ENGL 384: Disability and Literature
07 December 2021
Word Count: 1,012
Challenging Characterization of Austic Children in Rebecca Faust’s “Apologies to my OB-GYN”
The bitterness in Rebecca Faust’s poem “Apologies to my OB-GYN” is palpable. The poem begins with Faust relaying her son’s precarious health condition at the being of his life in the first two stanzas, which against expectations he recovers from in the third stanza, and the fourth stanza is set in the present in which the poem was written describing how her son spent the day saving moths that were trapped in their porchlight before falling asleep. It also implies the clear resentment that she was treated with by the hospital staff for being a difficult case to treat. The “apologies” she makes throughout the poem are a sarcastic response to when the medical staff acted like her son was purposefully making their job more difficult. Yet this lack of empathy is something that would be much more readily assumed of her child, just because he’s autistic. “Apologies to my OB-GYN” challenges the characterization of autistic children as cold and unfeeling by comparing the callous regard of the medical staff towards her son to his compassionate actions towards the moths, a “lesser” form of life than himself.
Faust’s choice of pronouns used to refer to her son in “Apologies to my OB-GYN” traces how the concept of agency is applied to her child, both by the hospital staff and herself.
Faust only refers to her son once as specifically being her son in the very first line of the poem, calling him “my boy” (line 1). Faust’s choice of my “boy”, instead of my “son” or “child”, grants him far more independence and individuality than he would have if he was referred to by a term that would define him by his relationship to his mother. Throughout the rest of the poem, he is exclusively referred to by he/his/his and in the active voice. At first, this is used sardonically in the first and second stanzas, implying how the medical staff treated her son as if he had chosen to be a difficult case for them to treat. The absurdity of this over-ascription of agency to a baby regarding their own physical condition at birth is emphasized in his first “action” of the poem: “my boy birthed himself/ too early” (lines 1-2). In the second stanza, Faust refers to herself and her son together as “we” and “our”, identifying she and her son as a team, as equals, and equally blamed for needing to make night calls. This same over-ascription of agency is inverted in the third stanza as Faust continues to use it when narrating her son defying expectations and getting better. His actions become a heroic, conscious struggle to survive if was in fact fully in control over his body. In the final stanza, when he is older and at least a small child, referring to him exclusively as he/his/his and not “my son” or ‘my child” gives him exactly the agency he deserves. It enforces it was his choice to free the moths from the light and distances Faust herself from taking ownership or precedent in son’s narrative. Faust’s use of pronouns shows how the ascription of agency can be used both for and against an individual.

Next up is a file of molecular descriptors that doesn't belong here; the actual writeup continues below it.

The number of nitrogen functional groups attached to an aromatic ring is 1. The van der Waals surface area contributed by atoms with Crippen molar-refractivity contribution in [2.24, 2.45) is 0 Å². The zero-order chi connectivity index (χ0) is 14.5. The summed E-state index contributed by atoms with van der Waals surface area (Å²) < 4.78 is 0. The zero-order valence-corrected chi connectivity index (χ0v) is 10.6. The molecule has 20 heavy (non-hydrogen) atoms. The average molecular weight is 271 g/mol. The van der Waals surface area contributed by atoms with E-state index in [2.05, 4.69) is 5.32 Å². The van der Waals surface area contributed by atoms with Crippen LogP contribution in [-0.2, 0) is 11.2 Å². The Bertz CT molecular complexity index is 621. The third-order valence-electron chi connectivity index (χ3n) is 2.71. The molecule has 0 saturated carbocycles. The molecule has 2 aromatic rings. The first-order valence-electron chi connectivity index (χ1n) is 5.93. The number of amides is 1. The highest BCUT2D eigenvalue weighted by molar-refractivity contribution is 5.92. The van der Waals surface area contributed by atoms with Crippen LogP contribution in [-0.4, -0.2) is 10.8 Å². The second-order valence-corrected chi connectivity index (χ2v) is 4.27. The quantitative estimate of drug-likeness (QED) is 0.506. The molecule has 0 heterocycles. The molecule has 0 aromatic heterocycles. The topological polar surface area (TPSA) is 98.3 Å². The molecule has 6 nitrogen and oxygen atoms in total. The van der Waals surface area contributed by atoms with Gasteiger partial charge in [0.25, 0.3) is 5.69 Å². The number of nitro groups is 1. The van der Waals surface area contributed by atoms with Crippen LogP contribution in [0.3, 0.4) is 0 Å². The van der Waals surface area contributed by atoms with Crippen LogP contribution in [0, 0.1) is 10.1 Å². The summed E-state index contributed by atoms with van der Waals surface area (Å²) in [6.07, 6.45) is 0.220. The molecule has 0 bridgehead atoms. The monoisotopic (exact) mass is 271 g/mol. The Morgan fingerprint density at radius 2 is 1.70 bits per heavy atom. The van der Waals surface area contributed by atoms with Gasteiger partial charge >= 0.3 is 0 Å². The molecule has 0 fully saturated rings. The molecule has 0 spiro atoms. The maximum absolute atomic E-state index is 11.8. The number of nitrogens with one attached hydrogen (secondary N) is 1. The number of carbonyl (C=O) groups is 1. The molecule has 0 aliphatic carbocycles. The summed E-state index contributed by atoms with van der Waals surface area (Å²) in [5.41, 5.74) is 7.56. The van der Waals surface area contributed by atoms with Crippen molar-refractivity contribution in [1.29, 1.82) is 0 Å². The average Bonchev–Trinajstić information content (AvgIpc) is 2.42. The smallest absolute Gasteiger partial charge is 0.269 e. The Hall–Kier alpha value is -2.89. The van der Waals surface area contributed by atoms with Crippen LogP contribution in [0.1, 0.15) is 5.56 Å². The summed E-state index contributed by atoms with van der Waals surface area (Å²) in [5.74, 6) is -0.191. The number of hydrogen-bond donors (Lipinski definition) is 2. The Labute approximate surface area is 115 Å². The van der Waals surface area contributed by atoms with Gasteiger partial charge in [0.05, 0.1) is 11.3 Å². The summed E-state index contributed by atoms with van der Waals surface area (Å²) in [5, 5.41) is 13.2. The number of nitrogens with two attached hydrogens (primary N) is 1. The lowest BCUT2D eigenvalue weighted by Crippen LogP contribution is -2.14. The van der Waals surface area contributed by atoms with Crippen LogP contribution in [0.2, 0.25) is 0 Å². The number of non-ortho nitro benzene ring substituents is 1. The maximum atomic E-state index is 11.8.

Faust chooses these incidents from her son’s life to directly contrast the difference between the hospital staff and him when responsible for a life often deemed as having “lesser value”. The medical staff treats Faust and her son with resentment for being a difficult case when her son’s survival hangs in the balance, and when dealing with birth and early complications is part of their job responsibilities. They are made to feel like they are taking up too much space when her son weighs barely two pounds, in a hospital wing meant specifically for their kind of case, and like “pains in your ass” (line 7) by making night calls, for being rude enough to have medical emergencies at night. Her son’s life is weighed against “skyrocketed premiums” (line 14) and “cost-benefit analyses” (line 15). The final damning line of the fourth stanza “sorry he took so much of your time/ being so determined to live” (lines 18-19) directly challenges how the hospital staff valued themselves above the health and safety of her child. By contrast, her son has no responsibility or even obligation to save the nymph moths from the porch light, yet he chooses to do so anyway. The moths like him are described as a “hopeless case” (line 20) and are insects whose lives are very little valued, but he still does the tedious task of saving each one “one matrix-dot/ at a time” (lines 21-22) without complaint. “Being determined to live” (Line 19) falls being the first life of the fourth stanza, symbolically that this is the life that has determined to live— one of compassion. He manages to be more compassionate towards fragile lives than those who saving fragile lives is their job, their purpose.
This poem is not just about the mistreatment of Faust and her son by one hospital staff, It points out the irony of autistic children being perceived as cold and unfeeling when they themselves are often not treated with empathy by allistic members of society. Her son shows far more compassion for the moths he saved than the doctors who were in charge of his own human life. The Conclusion of the poem “blue wingbeat/ pulse fluttering his left temple—there,/ there again. Just like it did then.” asserts her son’s life and value. That he was a person worth saving even before he was able to demonstrate kindness, because he was alive, and that should be enough to treat him with respect and dignity.
“I hereby declare upon my word of honor that I have neither given nor received unauthorized help on this work.”
Faust, Rebecca. “Apologies to My OB-GYN.” From the Fishouse, Fishouse Poems,